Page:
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China blasts WHO’s criticism over not sharing COVID-19 origin data comment

8 April: China’s health officials have hit back at the World Health Organization (WHO) after its chief said China should have shared genetic data on COVID-19 earlier. The WHO remarks were “insulting and disrespectful”, said Shen Hongbing, the director of the China Center for Disease Control and Prevention.

He accused the WHO of “trying to smear China” and said it should not help others “politicize COVID-19”. The WHO director-general, Tedros Adhanom Ghebreyesus, said on March 17 that new genetic information collected in Wuhan, where the first cases were reported in late 2019, “should have been shared three years ago”.

“As a responsible country and as scientists, we have always actively shared research results with scientists from around the world,” Shen said at a press conference. The origin of COVID-19 is still a matter of debate and controversy.

Many scientists believe it jumped from animals to humans at a market in Wuhan, but the city also has laboratories that collect viruses, including China’s top facility. This has led to speculation that COVID-19 might have escaped from one of them. The ruling Communist Party has tried to deflect criticism of its response to the outbreak by spreading doubt about its origin.


Officials have repeated anti-US conspiracy theories that the virus was created by Washington and brought into China. The government also says the virus might have come into China through mail or food shipments, though there is no evidence to support that claim.

Chinese officials suppressed information about the Wuhan outbreak in 2019 and punished a doctor who warned others about the new disease. The ruling party changed course in early 2020 and restricted access to major cities and most international travel to contain the disease.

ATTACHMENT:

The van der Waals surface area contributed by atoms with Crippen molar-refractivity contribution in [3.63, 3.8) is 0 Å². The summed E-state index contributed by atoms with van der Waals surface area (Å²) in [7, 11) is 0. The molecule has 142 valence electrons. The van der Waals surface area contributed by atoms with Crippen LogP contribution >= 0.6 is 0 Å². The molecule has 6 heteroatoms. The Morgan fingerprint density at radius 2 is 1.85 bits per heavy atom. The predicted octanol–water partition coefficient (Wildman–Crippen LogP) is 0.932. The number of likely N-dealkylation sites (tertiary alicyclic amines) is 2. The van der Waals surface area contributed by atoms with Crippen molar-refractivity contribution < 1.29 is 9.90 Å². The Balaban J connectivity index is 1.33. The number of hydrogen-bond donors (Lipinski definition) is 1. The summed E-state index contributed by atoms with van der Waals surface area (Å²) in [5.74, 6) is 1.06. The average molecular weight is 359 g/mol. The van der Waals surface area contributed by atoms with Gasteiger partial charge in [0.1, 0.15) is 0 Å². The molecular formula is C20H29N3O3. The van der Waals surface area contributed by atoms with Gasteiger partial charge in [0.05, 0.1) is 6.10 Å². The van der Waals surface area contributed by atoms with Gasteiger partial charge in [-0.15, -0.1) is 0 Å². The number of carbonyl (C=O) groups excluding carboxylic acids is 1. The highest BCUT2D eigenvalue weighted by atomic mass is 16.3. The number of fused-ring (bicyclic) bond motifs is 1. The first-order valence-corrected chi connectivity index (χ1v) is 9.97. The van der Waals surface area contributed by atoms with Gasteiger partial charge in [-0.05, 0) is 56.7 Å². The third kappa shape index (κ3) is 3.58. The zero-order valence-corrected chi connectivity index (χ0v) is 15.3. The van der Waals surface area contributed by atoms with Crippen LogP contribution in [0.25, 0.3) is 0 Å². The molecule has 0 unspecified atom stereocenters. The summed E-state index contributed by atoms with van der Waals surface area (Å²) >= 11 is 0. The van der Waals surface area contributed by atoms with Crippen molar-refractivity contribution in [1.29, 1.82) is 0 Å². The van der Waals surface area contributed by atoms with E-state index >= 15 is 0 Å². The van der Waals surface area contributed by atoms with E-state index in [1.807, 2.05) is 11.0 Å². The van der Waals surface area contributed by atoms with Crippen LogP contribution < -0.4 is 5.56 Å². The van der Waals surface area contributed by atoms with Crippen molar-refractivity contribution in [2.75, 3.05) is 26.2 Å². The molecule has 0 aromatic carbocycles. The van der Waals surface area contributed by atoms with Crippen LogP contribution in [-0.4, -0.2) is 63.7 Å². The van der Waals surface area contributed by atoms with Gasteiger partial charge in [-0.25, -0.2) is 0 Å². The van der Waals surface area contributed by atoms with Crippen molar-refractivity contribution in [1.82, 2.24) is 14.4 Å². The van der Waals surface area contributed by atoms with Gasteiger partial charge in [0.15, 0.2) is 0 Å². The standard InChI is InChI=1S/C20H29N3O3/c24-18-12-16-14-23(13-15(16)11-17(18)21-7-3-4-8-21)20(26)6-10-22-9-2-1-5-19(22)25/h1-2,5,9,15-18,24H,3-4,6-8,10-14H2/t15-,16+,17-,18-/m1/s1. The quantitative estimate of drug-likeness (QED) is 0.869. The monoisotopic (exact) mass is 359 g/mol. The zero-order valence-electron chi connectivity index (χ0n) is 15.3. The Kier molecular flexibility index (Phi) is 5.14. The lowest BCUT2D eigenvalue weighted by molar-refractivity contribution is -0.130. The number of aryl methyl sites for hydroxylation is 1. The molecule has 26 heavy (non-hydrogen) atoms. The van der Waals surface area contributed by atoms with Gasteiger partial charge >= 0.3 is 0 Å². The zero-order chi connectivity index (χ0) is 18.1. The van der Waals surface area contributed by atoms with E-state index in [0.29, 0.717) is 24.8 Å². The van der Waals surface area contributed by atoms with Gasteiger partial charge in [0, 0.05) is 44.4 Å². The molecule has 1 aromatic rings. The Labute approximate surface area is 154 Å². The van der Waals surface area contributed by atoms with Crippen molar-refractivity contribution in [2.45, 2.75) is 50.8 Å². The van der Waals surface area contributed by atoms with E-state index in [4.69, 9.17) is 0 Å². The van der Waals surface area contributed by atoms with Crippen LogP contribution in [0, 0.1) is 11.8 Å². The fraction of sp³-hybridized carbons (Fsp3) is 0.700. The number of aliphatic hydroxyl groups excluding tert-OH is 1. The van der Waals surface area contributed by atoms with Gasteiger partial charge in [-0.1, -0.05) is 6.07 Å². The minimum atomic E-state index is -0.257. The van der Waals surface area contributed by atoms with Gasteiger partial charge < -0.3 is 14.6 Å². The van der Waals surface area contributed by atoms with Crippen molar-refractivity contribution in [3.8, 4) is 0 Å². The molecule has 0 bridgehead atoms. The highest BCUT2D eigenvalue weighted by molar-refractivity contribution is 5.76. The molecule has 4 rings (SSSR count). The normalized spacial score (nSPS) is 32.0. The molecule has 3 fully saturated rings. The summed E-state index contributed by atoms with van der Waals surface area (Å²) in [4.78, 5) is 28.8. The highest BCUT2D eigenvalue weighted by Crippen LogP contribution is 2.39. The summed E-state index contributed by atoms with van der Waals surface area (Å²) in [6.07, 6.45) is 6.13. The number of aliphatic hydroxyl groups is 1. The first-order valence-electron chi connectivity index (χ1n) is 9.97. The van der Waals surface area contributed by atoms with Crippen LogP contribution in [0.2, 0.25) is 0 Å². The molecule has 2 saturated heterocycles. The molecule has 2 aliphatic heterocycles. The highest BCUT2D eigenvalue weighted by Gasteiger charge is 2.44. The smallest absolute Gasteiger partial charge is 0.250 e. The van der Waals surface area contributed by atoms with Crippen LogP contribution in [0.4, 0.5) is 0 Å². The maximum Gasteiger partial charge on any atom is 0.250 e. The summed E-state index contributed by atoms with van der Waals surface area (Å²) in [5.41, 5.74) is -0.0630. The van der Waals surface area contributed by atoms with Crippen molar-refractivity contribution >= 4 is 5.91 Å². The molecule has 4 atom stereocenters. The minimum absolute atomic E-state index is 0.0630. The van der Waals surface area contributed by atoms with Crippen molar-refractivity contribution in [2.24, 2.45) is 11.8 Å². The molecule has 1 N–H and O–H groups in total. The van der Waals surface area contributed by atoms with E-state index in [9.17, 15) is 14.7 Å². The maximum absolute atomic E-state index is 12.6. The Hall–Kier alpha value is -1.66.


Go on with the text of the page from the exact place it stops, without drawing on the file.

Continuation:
“According to Tedros from the WHO, the genetic material he mentioned was recently uploaded to a global database but it was collected in 2020 at a market in Wuhan where wildlife was sold. The samples reveal DNA from raccoon dogs mixed with the virus, scientists say. They say this supports the idea that COVID-19 came from animals, not a lab, but it doesn’t answer the question of where it originated.

They also say that humans might have spread the virus to raccoon dogs. The information was deleted by Chinese officials from the database after foreign scientists contacted the CDC about it, but a French expert had copied it and shared it with researchers outside China.


A CDC researcher, Zhou Lei, who worked in Wuhan, said Chinese scientists “shared all the data we had” and “adhered to principles of openness, objectivity and transparency.” Shen said scientists investigated the possibility of a laboratory leak and “fully shared our research and data without any concealment or reservation.”

Shen said the source of COVID-19 had not been found yet, but he noted it took years to identify the AIDS virus and its origin is still unclear. “Some forces and figures who instigate and participate in politicizing the traceability issue and attempting to smear China should not assume that the vision of the scientific community around the world will be blinded by their clumsy manipulation,” Shen said.”

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